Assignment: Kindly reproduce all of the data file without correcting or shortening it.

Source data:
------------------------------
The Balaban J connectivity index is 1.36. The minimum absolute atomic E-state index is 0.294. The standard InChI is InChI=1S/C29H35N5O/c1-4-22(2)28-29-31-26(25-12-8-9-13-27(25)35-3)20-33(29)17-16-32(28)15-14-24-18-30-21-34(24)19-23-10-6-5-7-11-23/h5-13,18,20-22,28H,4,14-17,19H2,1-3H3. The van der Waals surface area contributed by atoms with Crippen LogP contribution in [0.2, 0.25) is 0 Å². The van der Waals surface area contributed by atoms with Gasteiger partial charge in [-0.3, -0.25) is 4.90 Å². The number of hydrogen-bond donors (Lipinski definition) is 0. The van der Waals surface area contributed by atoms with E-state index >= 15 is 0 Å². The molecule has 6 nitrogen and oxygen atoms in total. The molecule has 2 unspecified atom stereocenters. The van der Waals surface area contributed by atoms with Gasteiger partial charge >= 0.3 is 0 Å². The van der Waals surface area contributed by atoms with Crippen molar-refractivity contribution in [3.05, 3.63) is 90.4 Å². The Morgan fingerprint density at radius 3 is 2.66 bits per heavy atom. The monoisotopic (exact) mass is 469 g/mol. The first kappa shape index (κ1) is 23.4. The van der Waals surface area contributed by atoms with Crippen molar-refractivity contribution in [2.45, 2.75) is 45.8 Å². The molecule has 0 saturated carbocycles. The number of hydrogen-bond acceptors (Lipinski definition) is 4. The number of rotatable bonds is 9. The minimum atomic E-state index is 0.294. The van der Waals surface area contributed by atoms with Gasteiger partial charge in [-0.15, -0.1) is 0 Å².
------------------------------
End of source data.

The Balaban J connectivity index is 1.36. The minimum absolute atomic E-state index is 0.294. The standard InChI is InChI=1S/C29H35N5O/c1-4-22(2)28-29-31-26(25-12-8-9-13-27(25)35-3)20-33(29)17-16-32(28)15-14-24-18-30-21-34(24)19-23-10-6-5-7-11-23/h5-13,18,20-22,28H,4,14-17,19H2,1-3H3. The van der Waals surface area contributed by atoms with Crippen LogP contribution in [0.2, 0.25) is 0 Å². The van der Waals surface area contributed by atoms with Gasteiger partial charge in [-0.3, -0.25) is 4.90 Å². The number of hydrogen-bond donors (Lipinski definition) is 0. The van der Waals surface area contributed by atoms with E-state index >= 15 is 0 Å². The molecule has 6 nitrogen and oxygen atoms in total. The molecule has 2 unspecified atom stereocenters. The van der Waals surface area contributed by atoms with Gasteiger partial charge >= 0.3 is 0 Å². The van der Waals surface area contributed by atoms with Crippen molar-refractivity contribution in [3.05, 3.63) is 90.4 Å². The Morgan fingerprint density at radius 3 is 2.66 bits per heavy atom. The monoisotopic (exact) mass is 469 g/mol. The first kappa shape index (κ1) is 23.4. The van der Waals surface area contributed by atoms with Crippen molar-refractivity contribution in [2.45, 2.75) is 45.8 Å². The molecule has 0 saturated carbocycles. The number of hydrogen-bond acceptors (Lipinski definition) is 4. The number of rotatable bonds is 9. The minimum atomic E-state index is 0.294. The van der Waals surface area contributed by atoms with Gasteiger partial charge in [-0.15, -0.1) is 0 Å².